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All of us have some good things and some bad things we can remember. In exceptional cases, one person’s life may have been so filled with unpleasantness that he is tempted to say life has not been good at all; and in other cases a person’s life may have been so joyful most of the time that he cannot identify with the problems others have faced. In the long run, however, most of our lives end up being about equal: we have some sunshine and we have some rain. The trick is to have the proper perspective on both the good and the bad that we have experienced, so that our future is what God wants it to be. We need to believe firmly that with God’s help, our future can be better than our past. Neither our pleasant memories nor our painful ones should hold us back from the future that God wants us to have.

The apostle Paul was no doubt thankful for the many blessings he enjoyed in his younger years. Still, when he thought about his life prior to becoming a Christian, the thing that seems to have stood out most in his memory was the fact that he had actively persecuted the Lord’s church. He said, “For I am the least of the apostles, unworthy to be called an apostle, because I persecuted the church of God” (1 Cor. 15:9). Yet having obeyed the gospel, he had the right attitude: “But by the grace of God I am what I am, and his grace toward me was not in vain. On the contrary, I worked harder than any of them, though it was not I, but the grace of God that is with me” (1 Cor. 15:10). Paul was a man who thought humbly about the past and thought courageously about the future.

We need to learn from the problems we have had, so that they help (rather than hinder) our future progress; and we need to be grateful for the good things that have come our way, without becoming complacent about them. The future will not be what it should be if we fall prey to discouragement about our defeats or to pride about our privileges. Whatever may have gone before, the Lord wants us to press ahead to the better tomorrow that He has in store for us. Today is the day to be working for that tomorrow. This week, let’s think about how God wants us to use the past — whether good or bad — to help us become more faithful servants in the days ahead. Let’s help ourselves and our children to have the right attitude about the past.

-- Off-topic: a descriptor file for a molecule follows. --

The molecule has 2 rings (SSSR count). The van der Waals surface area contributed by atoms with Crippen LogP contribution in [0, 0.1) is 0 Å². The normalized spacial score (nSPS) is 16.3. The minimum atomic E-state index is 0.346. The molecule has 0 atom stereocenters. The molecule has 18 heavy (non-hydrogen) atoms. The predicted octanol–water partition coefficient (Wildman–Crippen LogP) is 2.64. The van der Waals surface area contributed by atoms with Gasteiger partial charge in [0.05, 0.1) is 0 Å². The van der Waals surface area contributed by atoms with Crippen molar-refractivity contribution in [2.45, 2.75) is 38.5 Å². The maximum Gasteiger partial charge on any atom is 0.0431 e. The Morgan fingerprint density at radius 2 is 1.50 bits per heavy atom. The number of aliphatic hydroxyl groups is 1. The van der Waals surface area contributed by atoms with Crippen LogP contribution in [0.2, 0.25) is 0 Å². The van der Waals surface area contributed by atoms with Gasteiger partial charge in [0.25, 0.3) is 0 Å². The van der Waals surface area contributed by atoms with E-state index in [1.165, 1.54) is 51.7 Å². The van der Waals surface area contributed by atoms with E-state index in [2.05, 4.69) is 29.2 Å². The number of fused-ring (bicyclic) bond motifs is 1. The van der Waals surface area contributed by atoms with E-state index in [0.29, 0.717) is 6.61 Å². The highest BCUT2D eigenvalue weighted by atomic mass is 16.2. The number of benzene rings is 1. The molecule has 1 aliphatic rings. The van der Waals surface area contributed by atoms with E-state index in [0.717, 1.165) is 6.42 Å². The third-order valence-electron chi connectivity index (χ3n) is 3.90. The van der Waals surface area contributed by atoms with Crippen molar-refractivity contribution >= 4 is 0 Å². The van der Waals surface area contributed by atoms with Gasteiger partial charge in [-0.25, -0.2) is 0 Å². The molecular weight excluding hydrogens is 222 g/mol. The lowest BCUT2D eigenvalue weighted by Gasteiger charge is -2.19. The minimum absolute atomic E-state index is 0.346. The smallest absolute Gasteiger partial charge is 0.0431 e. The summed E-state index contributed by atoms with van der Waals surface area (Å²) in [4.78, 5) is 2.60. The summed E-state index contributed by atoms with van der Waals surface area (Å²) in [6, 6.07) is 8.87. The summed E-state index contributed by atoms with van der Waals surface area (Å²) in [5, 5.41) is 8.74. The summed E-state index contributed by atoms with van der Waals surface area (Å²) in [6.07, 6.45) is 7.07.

Monday: Ecclesiastes 7:10

Key Idea: It is not wise to let good things in the past hinder us in the present.

Questions for Family Growth: Why do we usually think “the good old days” were better than today? Why do you think Solomon said it is foolish to think about the past in this way? What should be our attitude toward the good things we have experienced?

Wisdom for the Day: Proverbs 20:15.

Tuesday: Matthew 27:3–10

Key Idea: It is not wise to let bad things in the past hinder us in the present.

Questions for Family Growth: What did Judas do about the sin he had committed in betraying the Lord? What should he have done instead? Is there any sin that God cannot forgive? What should we do once God has forgiven us?

Wisdom for the Day: Proverbs 20:16.

Wednesday: Luke 19:1–10

Key Idea: God wants to forgive the mistakes we have made and help us to do better.

Questions for Family Growth: If Zacchaeus was a typical tax collector of that day, what kind of man might he have been before he met Jesus? After he met Jesus, what changes did he make? What did Jesus say to him in vv.9,10? What did Jesus come to do for the lost?

Wisdom for the Day: Proverbs 20:17.

Thursday: 1 Corinthians 15:9,10

Key Idea: When God gives us the opportunity to do better, we ought to take advantage of it.

Questions for Family Growth: What had Paul done in the past that he was now ashamed of? What is the “grace of God,” and what had it done for Paul? What did Paul do in return? What was Paul’s attitude about the future?

Wisdom for the Day: Proverbs 20:18.

Friday: Philippians 3:7–16

Key Idea: With God’s help, we ought to try our best to make each day better than the last.

Questions for Family Growth: What does it mean to “press on” toward heaven? What can happen if we do not forget the things that are behind? What are some practical ways we can “reach forward” (v.13 NKJV) to the things that are ahead?

Wisdom for the Day: Proverbs 20:19.

Gary Henry — +

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